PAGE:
The New Immigration in American History

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The New Immigration in American History

In 1886 the statue of "Liberty Enlightening the World," a gift

from the people of France, was dedicated by President Grover Cleveland.

Set at the entrance to New York, the statue was just in time to greet the

biggest migration in global history.

Between 1880 and World War I, about 22 million men, women, and

children entered the United States. More than a million arrived in each

of the years 1905, 1906, 1907, 1910, 1913, and 1914.

Not everyone had to travel in steerage. Passengers who could

afford the expense paid for first- or second-class quarters. Upon arrival

these immigrants were examined by courteous officials who boarded the

ships at anchor. But those in steerage were sent to a holding center for

a full physical and mental examination. The facility at Ellis Island

which opened in 1892 could process up to 5,000 people a day. On some days

between 1905 and 1914 it had to process more than 10,000 immigrants a day.

Many arrivals had left their homelands to escape mobs who attacked

them because of their ethnicity, religion, or politics. The German,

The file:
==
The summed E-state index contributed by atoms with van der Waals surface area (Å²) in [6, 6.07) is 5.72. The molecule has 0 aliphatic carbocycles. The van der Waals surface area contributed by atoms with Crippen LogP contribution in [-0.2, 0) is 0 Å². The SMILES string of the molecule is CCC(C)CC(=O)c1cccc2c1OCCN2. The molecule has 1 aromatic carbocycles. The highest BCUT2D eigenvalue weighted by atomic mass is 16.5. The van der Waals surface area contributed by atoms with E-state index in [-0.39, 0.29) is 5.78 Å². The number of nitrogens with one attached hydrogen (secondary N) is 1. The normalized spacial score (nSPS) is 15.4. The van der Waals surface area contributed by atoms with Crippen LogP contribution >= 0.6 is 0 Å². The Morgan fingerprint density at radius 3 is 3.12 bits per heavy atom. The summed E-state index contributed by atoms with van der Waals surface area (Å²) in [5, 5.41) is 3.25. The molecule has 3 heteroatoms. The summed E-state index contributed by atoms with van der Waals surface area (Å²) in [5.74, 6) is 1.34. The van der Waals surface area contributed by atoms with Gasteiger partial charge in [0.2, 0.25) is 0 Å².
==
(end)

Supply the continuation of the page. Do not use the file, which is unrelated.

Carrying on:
Russian, Austro-Hungarian, and Ottoman (Turkish) empires ruled over many

different peoples and nationalities and often cruelly mistreated them.

Until 1899, U.S. immigration officials asked arrivals which nation

they had left, not their religion or ancestry. So oppressed people were

listed under the countries from which they fled. Armenians who escaped

from Turkey were recorded as Turks, and Jews who had been beaten by mobs

in Russia were listed as Russians.

This so called "new immigration" was different in many other ways

from previous immigration. For the first time, Catholic an Jewish

immigrants outnumbered Protestants, and still other arrivals were Muslims,

Buddhists, or Greek or Russian Orthodox church members.

Until 1897, 90 percent of all overseas immigrants had come from

Protestant northern and western Europe. Many of these nations had

democratic traditions and education systems. Even among the poor, many

had spent a few years in school or had acquired some industrial skills on

the job, and more than a few spoke English. Many of these men and women

settled in agriculture regions of the Untied States.

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